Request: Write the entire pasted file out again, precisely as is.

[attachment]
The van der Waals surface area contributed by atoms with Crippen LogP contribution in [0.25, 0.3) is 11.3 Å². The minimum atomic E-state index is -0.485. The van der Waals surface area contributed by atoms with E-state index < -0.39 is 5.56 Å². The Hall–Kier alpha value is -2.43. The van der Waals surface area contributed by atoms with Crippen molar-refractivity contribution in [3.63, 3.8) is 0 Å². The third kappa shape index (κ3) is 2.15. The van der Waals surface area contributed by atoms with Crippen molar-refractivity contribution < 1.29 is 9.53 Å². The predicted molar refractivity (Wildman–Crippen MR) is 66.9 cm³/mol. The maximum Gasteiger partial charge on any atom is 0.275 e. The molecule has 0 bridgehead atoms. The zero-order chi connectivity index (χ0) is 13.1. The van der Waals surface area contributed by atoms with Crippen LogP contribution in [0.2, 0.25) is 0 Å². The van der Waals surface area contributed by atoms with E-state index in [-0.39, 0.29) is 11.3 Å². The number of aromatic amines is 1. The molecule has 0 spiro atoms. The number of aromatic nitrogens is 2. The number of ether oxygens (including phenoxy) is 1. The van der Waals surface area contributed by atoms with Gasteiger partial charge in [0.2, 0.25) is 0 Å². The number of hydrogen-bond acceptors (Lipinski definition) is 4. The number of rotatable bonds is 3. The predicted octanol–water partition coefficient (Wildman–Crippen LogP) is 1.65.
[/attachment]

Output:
The van der Waals surface area contributed by atoms with Crippen LogP contribution in [0.25, 0.3) is 11.3 Å². The minimum atomic E-state index is -0.485. The van der Waals surface area contributed by atoms with E-state index < -0.39 is 5.56 Å². The Hall–Kier alpha value is -2.43. The van der Waals surface area contributed by atoms with Crippen molar-refractivity contribution in [3.63, 3.8) is 0 Å². The third kappa shape index (κ3) is 2.15. The van der Waals surface area contributed by atoms with Crippen molar-refractivity contribution < 1.29 is 9.53 Å². The predicted molar refractivity (Wildman–Crippen MR) is 66.9 cm³/mol. The maximum Gasteiger partial charge on any atom is 0.275 e. The molecule has 0 bridgehead atoms. The zero-order chi connectivity index (χ0) is 13.1. The van der Waals surface area contributed by atoms with Crippen LogP contribution in [0.2, 0.25) is 0 Å². The van der Waals surface area contributed by atoms with E-state index in [-0.39, 0.29) is 11.3 Å². The number of aromatic amines is 1. The molecule has 0 spiro atoms. The number of aromatic nitrogens is 2. The number of ether oxygens (including phenoxy) is 1. The van der Waals surface area contributed by atoms with Gasteiger partial charge in [0.2, 0.25) is 0 Å². The number of hydrogen-bond acceptors (Lipinski definition) is 4. The number of rotatable bonds is 3. The predicted octanol–water partition coefficient (Wildman–Crippen LogP) is 1.65.